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Employment Practices Toolkit

COBRA Overview

Cobra coverage

The Consolidated Omnibus Budget Reconciliation Act (COBRA) health benefit provisions require group health plans to provide a temporary continuation of group health coverage that otherwise might be terminated.

COBRA requires continuation coverage to be offered to covered employees, their spouses, former spouses, and dependent children when group health coverage would otherwise be lost due to certain specific events. COBRA continuation coverage is often more expensive than the amount that active employees are required to pay for group health coverage, since the employer usually pays part of the cost of employees' coverage and all of that cost can be charged to individuals receiving continuation coverage.

COBRA Coverage

Plan Coverage - COBRA covers group health plans sponsored by an employer that employed at least 20 employees on more than 50 percent of its typical business days in the previous calendar year.  Both full- and part-time employees are counted to determine whether a plan is subject to COBRA.  Each part-time employee counts as a fraction of a full-time employee, with the fraction equal to the number of hours that the part-time employee worked divided by the hours an employee must work to be considered full time.

Qualifying Events - Qualifying events are events that cause an individual to lose his or her group health coverage.  The type of qualifying event determines who the qualified beneficiaries are for that event and the period of time that a plan must offer continuation coverage.  COBRA establishes only the minimum requirements for continuation coverage.  A plan may always choose to provide longer periods of continuation coverage.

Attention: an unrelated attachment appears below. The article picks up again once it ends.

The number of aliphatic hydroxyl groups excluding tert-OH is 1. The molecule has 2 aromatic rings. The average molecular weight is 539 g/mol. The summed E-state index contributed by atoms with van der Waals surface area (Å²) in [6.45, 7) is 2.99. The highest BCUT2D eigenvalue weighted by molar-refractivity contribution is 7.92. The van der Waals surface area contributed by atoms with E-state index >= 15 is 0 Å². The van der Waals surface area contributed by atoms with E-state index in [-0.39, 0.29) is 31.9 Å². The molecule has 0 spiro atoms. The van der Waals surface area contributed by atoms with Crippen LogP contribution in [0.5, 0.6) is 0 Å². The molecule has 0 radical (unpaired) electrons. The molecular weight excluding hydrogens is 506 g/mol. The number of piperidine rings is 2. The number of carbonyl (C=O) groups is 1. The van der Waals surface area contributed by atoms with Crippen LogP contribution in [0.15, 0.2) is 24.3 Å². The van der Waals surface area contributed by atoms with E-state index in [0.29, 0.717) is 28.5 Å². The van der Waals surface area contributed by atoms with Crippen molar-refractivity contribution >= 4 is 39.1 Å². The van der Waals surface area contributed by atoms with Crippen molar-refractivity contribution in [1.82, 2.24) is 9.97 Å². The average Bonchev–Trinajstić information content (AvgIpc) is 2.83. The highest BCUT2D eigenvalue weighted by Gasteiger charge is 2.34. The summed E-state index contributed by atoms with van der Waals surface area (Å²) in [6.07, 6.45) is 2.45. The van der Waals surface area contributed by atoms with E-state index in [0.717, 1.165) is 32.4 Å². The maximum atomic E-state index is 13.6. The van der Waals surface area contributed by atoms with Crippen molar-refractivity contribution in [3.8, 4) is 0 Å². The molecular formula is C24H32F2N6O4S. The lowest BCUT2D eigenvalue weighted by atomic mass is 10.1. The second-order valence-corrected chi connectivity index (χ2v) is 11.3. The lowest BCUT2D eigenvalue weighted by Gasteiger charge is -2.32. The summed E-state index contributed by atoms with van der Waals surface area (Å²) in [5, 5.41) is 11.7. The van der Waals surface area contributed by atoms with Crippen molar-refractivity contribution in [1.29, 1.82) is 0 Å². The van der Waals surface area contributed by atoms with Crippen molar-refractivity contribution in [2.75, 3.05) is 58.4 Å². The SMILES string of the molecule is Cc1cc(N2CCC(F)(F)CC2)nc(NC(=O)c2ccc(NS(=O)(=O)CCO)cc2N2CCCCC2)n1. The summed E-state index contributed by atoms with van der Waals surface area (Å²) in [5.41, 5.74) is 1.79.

The following are qualifying events for covered employees if they cause the covered employee to lose coverage:

  • Termination of the employee's employment for any reason other than gross misconduct; or
  • Reduction in the number of hours of employment.

The following are qualifying events for the spouse and dependent child of a covered employee if they cause the spouse or dependent child to lose coverage:

  • Termination of the covered employee's employment for any reason other than gross misconduct;
  • Reduction in the hours worked by the covered employee;
  • Covered employee becomes entitled to Medicare;
  • Divorce or legal separation of the spouse from the covered employee; or
  • Death of the covered employee.

In addition to the above, the following is a qualifying event for a dependent child of a covered employee if it causes the child to lose coverage:

  • Loss of dependent child status under the plan rules.  Under the Patient Protection and Affordable Care Act, plans that offer coverage to children on their parents' plan must make the coverage available until the adult child reaches the age of 26.

Qualified Beneficiaries - A qualified beneficiary is an individual covered by a group health plan on the day before a qualifying event occurred that caused him or her to lose coverage.  Only certain individuals can become qualified beneficiaries due to a qualifying event, and the type of qualifying event determines who can become a qualified beneficiary when it happens.  A qualified beneficiary must be a covered employee, the employee's spouse or former spouse, or the employee's dependent child.  In certain cases involving the bankruptcy of the employer sponsoring the plan, a retired employee, the retired employee's spouse or former spouse, and the retired employee's dependent children may be qualified beneficiaries.  In addition, any child born to or placed for adoption with a covered employee during a period of continuation coverage is automatically considered a qualified beneficiary.  An employer's agents, independent contractors, and directors who participate in the group health plan may also be qualified beneficiaries.

Employee eligibility

To be eligible for COBRA coverage, an employee must have been enrolled in an employer’s health plan when you worked and the health plan must continue to be in effect for active employees.  COBRA continuation coverage is available upon the occurrence of a qualifying event that would, except for the COBRA continuation coverage, cause an individual to lose his or her health care coverage.